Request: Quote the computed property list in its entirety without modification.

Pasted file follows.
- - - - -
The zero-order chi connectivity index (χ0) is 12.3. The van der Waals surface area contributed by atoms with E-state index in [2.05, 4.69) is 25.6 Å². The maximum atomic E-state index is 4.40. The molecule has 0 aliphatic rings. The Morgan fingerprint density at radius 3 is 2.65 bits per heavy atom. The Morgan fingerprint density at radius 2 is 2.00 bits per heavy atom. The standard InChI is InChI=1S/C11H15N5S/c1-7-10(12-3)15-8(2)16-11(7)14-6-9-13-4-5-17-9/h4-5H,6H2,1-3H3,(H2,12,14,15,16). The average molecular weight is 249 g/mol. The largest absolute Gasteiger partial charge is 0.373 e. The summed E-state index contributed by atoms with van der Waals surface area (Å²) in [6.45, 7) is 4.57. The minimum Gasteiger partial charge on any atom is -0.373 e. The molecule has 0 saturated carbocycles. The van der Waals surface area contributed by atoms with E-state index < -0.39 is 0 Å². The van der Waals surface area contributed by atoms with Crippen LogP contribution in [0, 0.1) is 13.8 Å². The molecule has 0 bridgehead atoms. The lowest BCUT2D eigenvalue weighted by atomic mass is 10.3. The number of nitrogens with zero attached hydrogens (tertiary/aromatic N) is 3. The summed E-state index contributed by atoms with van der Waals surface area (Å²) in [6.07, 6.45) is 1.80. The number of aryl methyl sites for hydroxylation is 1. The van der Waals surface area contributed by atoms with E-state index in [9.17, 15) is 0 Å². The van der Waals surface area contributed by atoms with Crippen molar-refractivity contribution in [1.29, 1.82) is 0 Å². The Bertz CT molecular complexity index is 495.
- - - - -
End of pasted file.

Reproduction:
The zero-order chi connectivity index (χ0) is 12.3. The van der Waals surface area contributed by atoms with E-state index in [2.05, 4.69) is 25.6 Å². The maximum atomic E-state index is 4.40. The molecule has 0 aliphatic rings. The Morgan fingerprint density at radius 3 is 2.65 bits per heavy atom. The Morgan fingerprint density at radius 2 is 2.00 bits per heavy atom. The standard InChI is InChI=1S/C11H15N5S/c1-7-10(12-3)15-8(2)16-11(7)14-6-9-13-4-5-17-9/h4-5H,6H2,1-3H3,(H2,12,14,15,16). The average molecular weight is 249 g/mol. The largest absolute Gasteiger partial charge is 0.373 e. The summed E-state index contributed by atoms with van der Waals surface area (Å²) in [6.45, 7) is 4.57. The minimum Gasteiger partial charge on any atom is -0.373 e. The molecule has 0 saturated carbocycles. The van der Waals surface area contributed by atoms with E-state index < -0.39 is 0 Å². The van der Waals surface area contributed by atoms with Crippen LogP contribution in [0, 0.1) is 13.8 Å². The molecule has 0 bridgehead atoms. The lowest BCUT2D eigenvalue weighted by atomic mass is 10.3. The number of nitrogens with zero attached hydrogens (tertiary/aromatic N) is 3. The summed E-state index contributed by atoms with van der Waals surface area (Å²) in [6.07, 6.45) is 1.80. The number of aryl methyl sites for hydroxylation is 1. The van der Waals surface area contributed by atoms with E-state index in [9.17, 15) is 0 Å². The van der Waals surface area contributed by atoms with Crippen molar-refractivity contribution in [1.29, 1.82) is 0 Å². The Bertz CT molecular complexity index is 495.